You’ve done everything you can to create a beautiful lawn for family frolicking. You’ve faithfully watered and fertilized your grass, and you cut it with the recommended mower type on a careful schedule.

But for some reason, yellow and brown patches are starting to appear in your beautiful grass. Nobody wants to frolic on it anymore — except the birds. What could be the problem?

“Birds on the lawn, grubs, moths flying … those are telltale signs,” says Sean Fong, president of Hawaiian Turf-grass. “If you see birds on your lawn, you probably have a pest problem.”


The most common turf-grass pests in Hawaii, Fong explains, are the sod or grass webworm, the lawn army-worm, several species of cut worm and the fiery skipper, which is a butterfly. Some grasses are more vulnerable to certain pests than others.

“Bermuda grasses are particularly susceptible to sod webworms, whereas Zoysia grasses are more tolerant,” Fong reports. “But they all can do a lot of damage. You should be aware of the signs.”


• Sod webworm: Signs of sod webworm infestation include grass blades with ragged edges and large quantities of silk webbing that extend to the ground.

“Because grubs are eating the new shoots, the grass will look very dry; that’s another sign,” adds Fong. “Damage caused by the webworm can be mistaken for drought stress, and you’ll sometimes see weed infestation, too.”

• Lawn armyworm: Affecting mostly Bermuda grass, and occasionally seashore paspalum and Zoysia grass, the lawn armyworm can advance as much as a foot each night.

“Damage by the lawn armyworm manifests as a denuded circular area with a sharply defined front of undamaged turf,” says Fong.

• Cutworm: Cutworms look like caterpillars; they burrow into the ground by day and emerge to feed at night, shearing off seedlings and new shoots at ground level.

“Their feeding causes browning in turfgrass,” Fong says. “Even a small population can really hurt a lawn.”


• Fiery skipper: This butterfly likes Bermuda grasses. Its larvae grow slowly on Zoysia and centipede grasses, and are rarely seen on St. Augustine grass.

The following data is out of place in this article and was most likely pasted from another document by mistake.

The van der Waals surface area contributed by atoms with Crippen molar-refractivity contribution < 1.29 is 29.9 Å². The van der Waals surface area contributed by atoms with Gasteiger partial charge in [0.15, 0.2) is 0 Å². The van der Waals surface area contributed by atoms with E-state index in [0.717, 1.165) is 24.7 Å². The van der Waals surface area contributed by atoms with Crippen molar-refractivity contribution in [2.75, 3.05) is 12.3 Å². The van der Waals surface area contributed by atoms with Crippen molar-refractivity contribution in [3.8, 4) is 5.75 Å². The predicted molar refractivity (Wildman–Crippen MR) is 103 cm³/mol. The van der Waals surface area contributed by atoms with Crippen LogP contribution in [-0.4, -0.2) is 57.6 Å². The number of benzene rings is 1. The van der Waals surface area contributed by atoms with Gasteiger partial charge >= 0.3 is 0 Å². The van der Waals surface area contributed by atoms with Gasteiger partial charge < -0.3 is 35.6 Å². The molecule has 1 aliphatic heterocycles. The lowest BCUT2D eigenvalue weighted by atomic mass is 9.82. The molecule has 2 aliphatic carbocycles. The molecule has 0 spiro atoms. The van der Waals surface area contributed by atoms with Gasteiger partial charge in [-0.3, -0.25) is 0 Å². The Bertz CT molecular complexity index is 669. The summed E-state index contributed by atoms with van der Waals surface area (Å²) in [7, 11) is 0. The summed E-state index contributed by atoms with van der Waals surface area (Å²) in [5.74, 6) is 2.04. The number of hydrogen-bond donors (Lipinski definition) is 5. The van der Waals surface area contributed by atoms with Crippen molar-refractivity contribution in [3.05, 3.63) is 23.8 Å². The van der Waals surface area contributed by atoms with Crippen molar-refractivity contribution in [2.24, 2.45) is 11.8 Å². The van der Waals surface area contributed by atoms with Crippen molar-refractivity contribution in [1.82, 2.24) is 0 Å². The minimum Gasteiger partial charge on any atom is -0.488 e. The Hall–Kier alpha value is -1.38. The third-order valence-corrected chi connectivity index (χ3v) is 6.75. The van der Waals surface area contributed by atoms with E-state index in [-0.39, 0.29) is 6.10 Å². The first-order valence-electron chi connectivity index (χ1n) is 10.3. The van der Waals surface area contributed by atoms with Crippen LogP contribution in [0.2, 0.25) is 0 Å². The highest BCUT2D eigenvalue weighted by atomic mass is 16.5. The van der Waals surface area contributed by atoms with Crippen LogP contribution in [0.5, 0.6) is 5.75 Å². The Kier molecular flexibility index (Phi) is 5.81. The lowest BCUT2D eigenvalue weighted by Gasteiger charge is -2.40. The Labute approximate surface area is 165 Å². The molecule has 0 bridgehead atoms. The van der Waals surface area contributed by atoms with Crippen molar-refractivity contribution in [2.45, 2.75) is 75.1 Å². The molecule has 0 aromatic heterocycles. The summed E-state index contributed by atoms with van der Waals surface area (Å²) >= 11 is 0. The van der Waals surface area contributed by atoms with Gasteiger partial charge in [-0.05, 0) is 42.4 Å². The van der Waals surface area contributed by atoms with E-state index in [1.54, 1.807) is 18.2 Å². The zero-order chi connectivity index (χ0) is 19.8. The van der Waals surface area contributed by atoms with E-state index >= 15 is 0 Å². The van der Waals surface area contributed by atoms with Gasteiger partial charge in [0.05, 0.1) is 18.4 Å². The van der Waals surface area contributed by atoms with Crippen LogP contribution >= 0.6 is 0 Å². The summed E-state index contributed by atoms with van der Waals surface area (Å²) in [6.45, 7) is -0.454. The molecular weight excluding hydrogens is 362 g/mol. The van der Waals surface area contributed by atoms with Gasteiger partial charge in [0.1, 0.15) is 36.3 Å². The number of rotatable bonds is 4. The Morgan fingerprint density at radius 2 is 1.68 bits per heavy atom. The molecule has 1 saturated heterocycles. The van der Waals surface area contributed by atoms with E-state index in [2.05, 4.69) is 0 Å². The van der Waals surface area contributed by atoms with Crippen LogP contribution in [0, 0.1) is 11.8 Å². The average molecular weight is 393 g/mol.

“It lays eggs on the underside of grass leaves, and they hatch a couple days later. One fiery skipper will eat the grass from a 1or 2-inch round spot. But if you have lots of them, the spots combine into larger dead patches.”


Luckily, most pest issues are easy to treat with broad-spectrum insecticides.

“There are multiple ways of dispersing it — granular, foliar, etc. — and you should see results almost immediately,” he says. “Depending on how infested your lawn is, all the grubs are going to start coming up from the ground because they got poisoned. You might see more grubs than before, or even more birds.”

Once the grubs have been eliminated, he adds, the grass will be able to recover because it’s not being eaten.


Though no turf-grass is completely immune to pests, grasses sold by Hawaiian Turfgrass are bred to have improved characteristics and traits, including better disease and drought tolerance. With five grasses at different price points, Hawaiian Turfgrass offers a lawn for every budget. The company provides site prep and irrigation services as well.


“Remember, some grasses are more susceptible to pests than others,” says Fong. “And a little preventative maintenance, like periodic insecticide spraying, goes a long way!

Hawaiian Turfgrass offers complete turnkey lawn services: site prep, irrigation, delivery and installation. Call 808-371-0527 and order your new lawn (minimum 500 square feet) by Aug. 25 for a $500 installation discount. Prefer to install your new lawn yourself? Visit to place your order and arrange for pickup or curbside delivery.

CONTACT 808-371-0527
ADDRESS 94-840 Lanikuhana Ave., Mililani